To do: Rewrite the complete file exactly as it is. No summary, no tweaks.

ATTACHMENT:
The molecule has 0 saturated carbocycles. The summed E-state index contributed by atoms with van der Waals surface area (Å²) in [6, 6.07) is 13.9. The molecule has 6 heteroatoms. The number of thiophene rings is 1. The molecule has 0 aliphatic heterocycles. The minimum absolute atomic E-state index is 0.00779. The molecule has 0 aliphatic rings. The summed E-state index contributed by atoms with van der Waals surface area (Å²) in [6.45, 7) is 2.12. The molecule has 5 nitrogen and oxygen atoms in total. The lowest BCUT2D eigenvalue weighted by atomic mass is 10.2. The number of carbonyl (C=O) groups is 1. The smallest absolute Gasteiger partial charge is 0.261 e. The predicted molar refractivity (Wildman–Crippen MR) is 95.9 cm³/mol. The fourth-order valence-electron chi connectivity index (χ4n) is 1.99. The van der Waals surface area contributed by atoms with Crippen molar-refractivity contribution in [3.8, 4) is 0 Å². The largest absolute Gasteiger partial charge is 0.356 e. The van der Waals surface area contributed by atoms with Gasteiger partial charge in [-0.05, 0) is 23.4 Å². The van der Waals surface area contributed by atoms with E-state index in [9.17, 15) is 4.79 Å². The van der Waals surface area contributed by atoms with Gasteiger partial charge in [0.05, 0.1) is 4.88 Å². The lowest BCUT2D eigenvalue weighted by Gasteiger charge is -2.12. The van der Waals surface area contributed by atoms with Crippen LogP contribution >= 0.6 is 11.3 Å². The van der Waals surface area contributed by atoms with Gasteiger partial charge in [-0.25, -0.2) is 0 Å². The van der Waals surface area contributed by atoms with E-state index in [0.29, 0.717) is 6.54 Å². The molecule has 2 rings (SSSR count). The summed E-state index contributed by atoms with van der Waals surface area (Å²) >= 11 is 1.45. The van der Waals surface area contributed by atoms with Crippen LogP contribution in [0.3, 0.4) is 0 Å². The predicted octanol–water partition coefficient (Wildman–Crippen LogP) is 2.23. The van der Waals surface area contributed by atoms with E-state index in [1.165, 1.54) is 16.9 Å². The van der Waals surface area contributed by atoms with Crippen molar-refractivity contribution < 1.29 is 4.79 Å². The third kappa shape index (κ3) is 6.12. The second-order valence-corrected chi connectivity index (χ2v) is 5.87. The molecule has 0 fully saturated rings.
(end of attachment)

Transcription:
The molecule has 0 saturated carbocycles. The summed E-state index contributed by atoms with van der Waals surface area (Å²) in [6, 6.07) is 13.9. The molecule has 6 heteroatoms. The number of thiophene rings is 1. The molecule has 0 aliphatic heterocycles. The minimum absolute atomic E-state index is 0.00779. The molecule has 0 aliphatic rings. The summed E-state index contributed by atoms with van der Waals surface area (Å²) in [6.45, 7) is 2.12. The molecule has 5 nitrogen and oxygen atoms in total. The lowest BCUT2D eigenvalue weighted by atomic mass is 10.2. The number of carbonyl (C=O) groups is 1. The smallest absolute Gasteiger partial charge is 0.261 e. The predicted molar refractivity (Wildman–Crippen MR) is 95.9 cm³/mol. The fourth-order valence-electron chi connectivity index (χ4n) is 1.99. The van der Waals surface area contributed by atoms with Crippen molar-refractivity contribution in [3.8, 4) is 0 Å². The largest absolute Gasteiger partial charge is 0.356 e. The van der Waals surface area contributed by atoms with Gasteiger partial charge in [-0.05, 0) is 23.4 Å². The van der Waals surface area contributed by atoms with E-state index in [9.17, 15) is 4.79 Å². The van der Waals surface area contributed by atoms with Gasteiger partial charge in [0.05, 0.1) is 4.88 Å². The lowest BCUT2D eigenvalue weighted by Gasteiger charge is -2.12. The van der Waals surface area contributed by atoms with Crippen LogP contribution >= 0.6 is 11.3 Å². The van der Waals surface area contributed by atoms with Gasteiger partial charge in [-0.25, -0.2) is 0 Å². The van der Waals surface area contributed by atoms with E-state index in [0.29, 0.717) is 6.54 Å². The molecule has 2 rings (SSSR count). The summed E-state index contributed by atoms with van der Waals surface area (Å²) >= 11 is 1.45. The van der Waals surface area contributed by atoms with Crippen LogP contribution in [0.3, 0.4) is 0 Å². The predicted octanol–water partition coefficient (Wildman–Crippen LogP) is 2.23. The van der Waals surface area contributed by atoms with E-state index in [1.165, 1.54) is 16.9 Å². The van der Waals surface area contributed by atoms with Crippen molar-refractivity contribution < 1.29 is 4.79 Å². The third kappa shape index (κ3) is 6.12. The second-order valence-corrected chi connectivity index (χ2v) is 5.87. The molecule has 0 fully saturated rings.